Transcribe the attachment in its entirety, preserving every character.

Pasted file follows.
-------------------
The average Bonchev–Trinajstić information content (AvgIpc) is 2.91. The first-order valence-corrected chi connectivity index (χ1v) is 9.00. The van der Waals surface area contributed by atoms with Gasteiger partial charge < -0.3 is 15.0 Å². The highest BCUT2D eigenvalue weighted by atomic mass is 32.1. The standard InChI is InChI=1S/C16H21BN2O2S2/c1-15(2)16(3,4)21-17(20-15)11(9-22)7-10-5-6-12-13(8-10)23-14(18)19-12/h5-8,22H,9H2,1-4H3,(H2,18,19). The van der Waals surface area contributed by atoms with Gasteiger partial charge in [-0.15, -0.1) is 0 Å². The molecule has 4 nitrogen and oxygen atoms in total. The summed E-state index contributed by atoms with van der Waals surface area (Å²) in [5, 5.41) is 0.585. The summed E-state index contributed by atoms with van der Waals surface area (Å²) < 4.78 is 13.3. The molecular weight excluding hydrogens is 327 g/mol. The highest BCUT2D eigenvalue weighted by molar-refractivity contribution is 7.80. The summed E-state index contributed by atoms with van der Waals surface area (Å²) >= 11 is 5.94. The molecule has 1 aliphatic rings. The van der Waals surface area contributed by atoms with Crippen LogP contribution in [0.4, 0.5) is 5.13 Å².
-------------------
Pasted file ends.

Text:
The average Bonchev–Trinajstić information content (AvgIpc) is 2.91. The first-order valence-corrected chi connectivity index (χ1v) is 9.00. The van der Waals surface area contributed by atoms with Gasteiger partial charge < -0.3 is 15.0 Å². The highest BCUT2D eigenvalue weighted by atomic mass is 32.1. The standard InChI is InChI=1S/C16H21BN2O2S2/c1-15(2)16(3,4)21-17(20-15)11(9-22)7-10-5-6-12-13(8-10)23-14(18)19-12/h5-8,22H,9H2,1-4H3,(H2,18,19). The van der Waals surface area contributed by atoms with Gasteiger partial charge in [-0.15, -0.1) is 0 Å². The molecule has 4 nitrogen and oxygen atoms in total. The summed E-state index contributed by atoms with van der Waals surface area (Å²) in [5, 5.41) is 0.585. The summed E-state index contributed by atoms with van der Waals surface area (Å²) < 4.78 is 13.3. The molecular weight excluding hydrogens is 327 g/mol. The highest BCUT2D eigenvalue weighted by molar-refractivity contribution is 7.80. The summed E-state index contributed by atoms with van der Waals surface area (Å²) >= 11 is 5.94. The molecule has 1 aliphatic rings. The van der Waals surface area contributed by atoms with Crippen LogP contribution in [0.4, 0.5) is 5.13 Å².